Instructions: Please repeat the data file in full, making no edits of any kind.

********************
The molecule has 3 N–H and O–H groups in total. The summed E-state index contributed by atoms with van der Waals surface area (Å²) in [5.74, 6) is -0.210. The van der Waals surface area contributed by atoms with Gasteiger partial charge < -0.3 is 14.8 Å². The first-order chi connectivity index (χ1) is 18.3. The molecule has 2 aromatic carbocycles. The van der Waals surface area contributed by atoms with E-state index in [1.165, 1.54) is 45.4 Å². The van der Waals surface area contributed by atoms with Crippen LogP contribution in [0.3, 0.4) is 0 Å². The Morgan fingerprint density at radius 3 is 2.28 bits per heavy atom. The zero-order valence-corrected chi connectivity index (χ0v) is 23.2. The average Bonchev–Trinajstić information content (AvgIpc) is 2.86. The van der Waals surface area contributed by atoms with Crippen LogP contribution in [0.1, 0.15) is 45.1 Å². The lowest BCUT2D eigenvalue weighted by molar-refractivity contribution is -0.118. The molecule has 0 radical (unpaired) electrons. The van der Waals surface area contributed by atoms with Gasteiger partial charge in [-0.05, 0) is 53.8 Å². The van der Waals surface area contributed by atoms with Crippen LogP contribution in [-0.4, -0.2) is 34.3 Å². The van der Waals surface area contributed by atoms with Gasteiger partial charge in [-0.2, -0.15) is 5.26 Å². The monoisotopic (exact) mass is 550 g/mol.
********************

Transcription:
The molecule has 3 N–H and O–H groups in total. The summed E-state index contributed by atoms with van der Waals surface area (Å²) in [5.74, 6) is -0.210. The van der Waals surface area contributed by atoms with Gasteiger partial charge < -0.3 is 14.8 Å². The first-order chi connectivity index (χ1) is 18.3. The molecule has 2 aromatic carbocycles. The van der Waals surface area contributed by atoms with E-state index in [1.165, 1.54) is 45.4 Å². The van der Waals surface area contributed by atoms with Crippen LogP contribution in [0.3, 0.4) is 0 Å². The Morgan fingerprint density at radius 3 is 2.28 bits per heavy atom. The zero-order valence-corrected chi connectivity index (χ0v) is 23.2. The average Bonchev–Trinajstić information content (AvgIpc) is 2.86. The van der Waals surface area contributed by atoms with Crippen LogP contribution in [0.1, 0.15) is 45.1 Å². The lowest BCUT2D eigenvalue weighted by molar-refractivity contribution is -0.118. The molecule has 0 radical (unpaired) electrons. The van der Waals surface area contributed by atoms with Gasteiger partial charge in [-0.05, 0) is 53.8 Å². The van der Waals surface area contributed by atoms with Crippen LogP contribution in [-0.4, -0.2) is 34.3 Å². The van der Waals surface area contributed by atoms with Gasteiger partial charge in [-0.2, -0.15) is 5.26 Å². The monoisotopic (exact) mass is 550 g/mol.